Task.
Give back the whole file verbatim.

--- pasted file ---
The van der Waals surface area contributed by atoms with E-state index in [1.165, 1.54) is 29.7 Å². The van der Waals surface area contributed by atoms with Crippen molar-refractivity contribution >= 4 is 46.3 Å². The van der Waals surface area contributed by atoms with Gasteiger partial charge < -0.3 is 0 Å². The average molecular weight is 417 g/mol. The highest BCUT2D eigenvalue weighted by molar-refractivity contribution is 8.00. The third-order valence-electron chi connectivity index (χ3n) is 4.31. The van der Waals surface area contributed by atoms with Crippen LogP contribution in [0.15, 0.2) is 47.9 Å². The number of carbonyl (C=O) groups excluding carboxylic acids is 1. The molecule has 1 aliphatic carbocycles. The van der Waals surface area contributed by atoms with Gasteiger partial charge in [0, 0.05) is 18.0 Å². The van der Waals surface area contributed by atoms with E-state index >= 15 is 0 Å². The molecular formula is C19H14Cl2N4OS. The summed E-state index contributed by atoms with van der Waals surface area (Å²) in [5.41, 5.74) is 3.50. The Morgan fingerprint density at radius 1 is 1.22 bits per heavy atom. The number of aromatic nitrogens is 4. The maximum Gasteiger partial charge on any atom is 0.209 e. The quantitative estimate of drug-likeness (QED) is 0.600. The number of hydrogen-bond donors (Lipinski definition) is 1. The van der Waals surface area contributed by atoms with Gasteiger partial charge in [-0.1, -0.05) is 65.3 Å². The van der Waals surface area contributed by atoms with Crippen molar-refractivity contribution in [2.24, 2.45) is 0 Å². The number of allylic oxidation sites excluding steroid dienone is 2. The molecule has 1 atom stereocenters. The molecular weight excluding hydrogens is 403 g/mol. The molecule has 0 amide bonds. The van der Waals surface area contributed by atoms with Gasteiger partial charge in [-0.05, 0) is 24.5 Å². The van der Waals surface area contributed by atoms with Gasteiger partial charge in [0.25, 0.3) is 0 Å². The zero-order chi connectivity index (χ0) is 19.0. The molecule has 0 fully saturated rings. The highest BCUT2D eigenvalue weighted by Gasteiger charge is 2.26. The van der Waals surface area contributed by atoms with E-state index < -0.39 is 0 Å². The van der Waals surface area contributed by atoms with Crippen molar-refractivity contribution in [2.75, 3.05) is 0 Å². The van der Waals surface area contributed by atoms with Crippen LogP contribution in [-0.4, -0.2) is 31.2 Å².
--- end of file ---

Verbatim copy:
The van der Waals surface area contributed by atoms with E-state index in [1.165, 1.54) is 29.7 Å². The van der Waals surface area contributed by atoms with Crippen molar-refractivity contribution >= 4 is 46.3 Å². The van der Waals surface area contributed by atoms with Gasteiger partial charge < -0.3 is 0 Å². The average molecular weight is 417 g/mol. The highest BCUT2D eigenvalue weighted by molar-refractivity contribution is 8.00. The third-order valence-electron chi connectivity index (χ3n) is 4.31. The van der Waals surface area contributed by atoms with Crippen LogP contribution in [0.15, 0.2) is 47.9 Å². The number of carbonyl (C=O) groups excluding carboxylic acids is 1. The molecule has 1 aliphatic carbocycles. The van der Waals surface area contributed by atoms with Gasteiger partial charge in [0, 0.05) is 18.0 Å². The van der Waals surface area contributed by atoms with E-state index >= 15 is 0 Å². The molecular formula is C19H14Cl2N4OS. The summed E-state index contributed by atoms with van der Waals surface area (Å²) in [5.41, 5.74) is 3.50. The Morgan fingerprint density at radius 1 is 1.22 bits per heavy atom. The number of aromatic nitrogens is 4. The maximum Gasteiger partial charge on any atom is 0.209 e. The quantitative estimate of drug-likeness (QED) is 0.600. The number of hydrogen-bond donors (Lipinski definition) is 1. The van der Waals surface area contributed by atoms with Gasteiger partial charge in [-0.1, -0.05) is 65.3 Å². The van der Waals surface area contributed by atoms with Crippen molar-refractivity contribution in [2.24, 2.45) is 0 Å². The number of allylic oxidation sites excluding steroid dienone is 2. The molecule has 1 atom stereocenters. The molecular weight excluding hydrogens is 403 g/mol. The molecule has 0 amide bonds. The van der Waals surface area contributed by atoms with Gasteiger partial charge in [-0.05, 0) is 24.5 Å². The van der Waals surface area contributed by atoms with Gasteiger partial charge in [0.25, 0.3) is 0 Å². The zero-order chi connectivity index (χ0) is 19.0. The molecule has 0 fully saturated rings. The highest BCUT2D eigenvalue weighted by Gasteiger charge is 2.26. The van der Waals surface area contributed by atoms with E-state index < -0.39 is 0 Å². The van der Waals surface area contributed by atoms with Crippen molar-refractivity contribution in [2.75, 3.05) is 0 Å². The van der Waals surface area contributed by atoms with Crippen LogP contribution in [-0.4, -0.2) is 31.2 Å².